What Trump means for US busi­ness

The Week Middle East - - City -

Edi­to­rial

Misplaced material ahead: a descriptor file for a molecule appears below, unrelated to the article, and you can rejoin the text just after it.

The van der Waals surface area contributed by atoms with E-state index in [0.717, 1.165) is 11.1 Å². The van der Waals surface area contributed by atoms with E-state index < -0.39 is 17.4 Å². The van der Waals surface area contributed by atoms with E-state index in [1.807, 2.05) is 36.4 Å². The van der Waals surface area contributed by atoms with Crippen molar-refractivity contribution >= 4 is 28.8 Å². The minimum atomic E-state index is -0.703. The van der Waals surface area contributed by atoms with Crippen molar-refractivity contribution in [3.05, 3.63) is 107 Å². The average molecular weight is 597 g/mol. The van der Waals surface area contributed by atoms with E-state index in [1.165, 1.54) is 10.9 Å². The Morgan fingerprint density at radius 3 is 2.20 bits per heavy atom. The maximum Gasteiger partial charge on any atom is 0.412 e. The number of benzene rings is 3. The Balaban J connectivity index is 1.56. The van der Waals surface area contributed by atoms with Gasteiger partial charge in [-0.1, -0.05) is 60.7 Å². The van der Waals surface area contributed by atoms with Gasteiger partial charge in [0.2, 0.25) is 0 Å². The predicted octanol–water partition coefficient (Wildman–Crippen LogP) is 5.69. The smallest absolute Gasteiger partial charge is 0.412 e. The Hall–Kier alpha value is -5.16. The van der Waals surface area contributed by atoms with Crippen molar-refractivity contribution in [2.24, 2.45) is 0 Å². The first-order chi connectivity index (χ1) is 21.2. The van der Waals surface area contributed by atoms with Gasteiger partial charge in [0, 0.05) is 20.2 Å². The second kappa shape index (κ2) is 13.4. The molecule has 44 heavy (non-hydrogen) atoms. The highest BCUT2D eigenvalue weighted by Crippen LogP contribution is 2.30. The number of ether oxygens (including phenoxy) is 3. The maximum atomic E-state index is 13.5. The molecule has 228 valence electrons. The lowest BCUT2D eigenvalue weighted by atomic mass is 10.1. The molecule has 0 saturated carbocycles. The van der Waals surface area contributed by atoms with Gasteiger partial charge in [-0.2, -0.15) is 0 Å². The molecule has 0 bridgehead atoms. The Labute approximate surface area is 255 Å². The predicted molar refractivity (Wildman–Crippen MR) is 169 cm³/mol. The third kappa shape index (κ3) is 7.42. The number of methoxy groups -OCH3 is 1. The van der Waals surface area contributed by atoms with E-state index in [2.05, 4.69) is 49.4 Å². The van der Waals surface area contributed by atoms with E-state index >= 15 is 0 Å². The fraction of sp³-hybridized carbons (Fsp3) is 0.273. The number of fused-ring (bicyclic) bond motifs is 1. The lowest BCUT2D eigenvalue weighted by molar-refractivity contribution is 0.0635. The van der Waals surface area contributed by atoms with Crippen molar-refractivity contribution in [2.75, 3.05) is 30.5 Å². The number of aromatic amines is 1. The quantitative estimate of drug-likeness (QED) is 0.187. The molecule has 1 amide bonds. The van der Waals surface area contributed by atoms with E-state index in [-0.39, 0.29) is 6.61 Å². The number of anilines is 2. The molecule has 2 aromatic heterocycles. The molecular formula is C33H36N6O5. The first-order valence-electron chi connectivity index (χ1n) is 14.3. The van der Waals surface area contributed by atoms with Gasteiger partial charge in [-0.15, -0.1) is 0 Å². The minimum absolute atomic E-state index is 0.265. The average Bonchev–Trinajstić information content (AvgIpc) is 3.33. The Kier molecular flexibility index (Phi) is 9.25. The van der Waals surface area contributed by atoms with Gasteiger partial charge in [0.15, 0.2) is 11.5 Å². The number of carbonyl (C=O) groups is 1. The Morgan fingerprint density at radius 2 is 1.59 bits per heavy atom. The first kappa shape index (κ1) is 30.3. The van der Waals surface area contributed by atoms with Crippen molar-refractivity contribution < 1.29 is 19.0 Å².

The Econ­o­mist Don­ald Trump’s at­ti­tude to­wards busi­ness “has three con­tra­dic­tory strands”, says The Econ­o­mist. “He is pas­sion­ate about un­leash­ing the might of the pri­vate sec­tor to re­vive growth.” Yet he is also a pro­tec­tion­ist and “a pop­ulist who thinks the econ­omy is rigged in favour of big busi­ness and crony cap­i­tal­ists”. Those three dif­fer­ent strands will re­spec­tively “ex­cite, worry and scare” US com­pa­nies. Poli­cies that boost com­pe­ti­tion and at­tack crony­ism make sense. But the risk is that un­der Trump they spi­ral into a nas­tier con­fronta­tion – with Wall Street and Sil­i­con Val­ley as flash points. Trump’s pro­tec­tion­ist poli­cies are also “clearly bad for busi­ness”: 44% of the sales of firms in the S&P 500 in­dex are now earned abroad. Plenty of cor­po­rate chiefs will ar­gue that “what­ever Trump’s other man­i­fest flaws, he un­der­stands busi­ness”. But though he has an “in­stinc­tive feel” for cap­i­tal­ism, he is also an in­ter­ven­tion­ist who “be­lieves that Amer­i­can busi­ness can be an in­stru­ment of his power, to be bought, bul­lied and re­moulded in or­der to achieve a na­tional re­vival”. Life un­der the “new boss” will be far from straight­for­ward. Who will Pres­i­dent-elect Trump choose for his top eco­nomic roles? Re­ports that Jamie Di­mon, the boss of JP Mor­gan, had been ap­proached to be­come trea­sury sec­re­tary have been dis­missed, said The Daily Tele­graph. Since Trump once called Di­mon “the worst banker in the United States” – and Di­mon re­turned the favour with “thinly veiled at­tacks” on Trump’s cam­paign – it may not have been the most har­mo­nious re­la­tion­ship, said the FT. No sur­prise, per­haps, that Trump ap­pears to be look­ing closer to home. This week, it emerged that two lead­ing New York in­vestors, Steven Mnuchin (pic­tured) and Wil­bur Ross, are on his short­list for the roles of trea­sury and com­merce sec­re­taries. Both are “prag­ma­tists and free mar­ke­teers”, and long-term Trump sup­port­ers.

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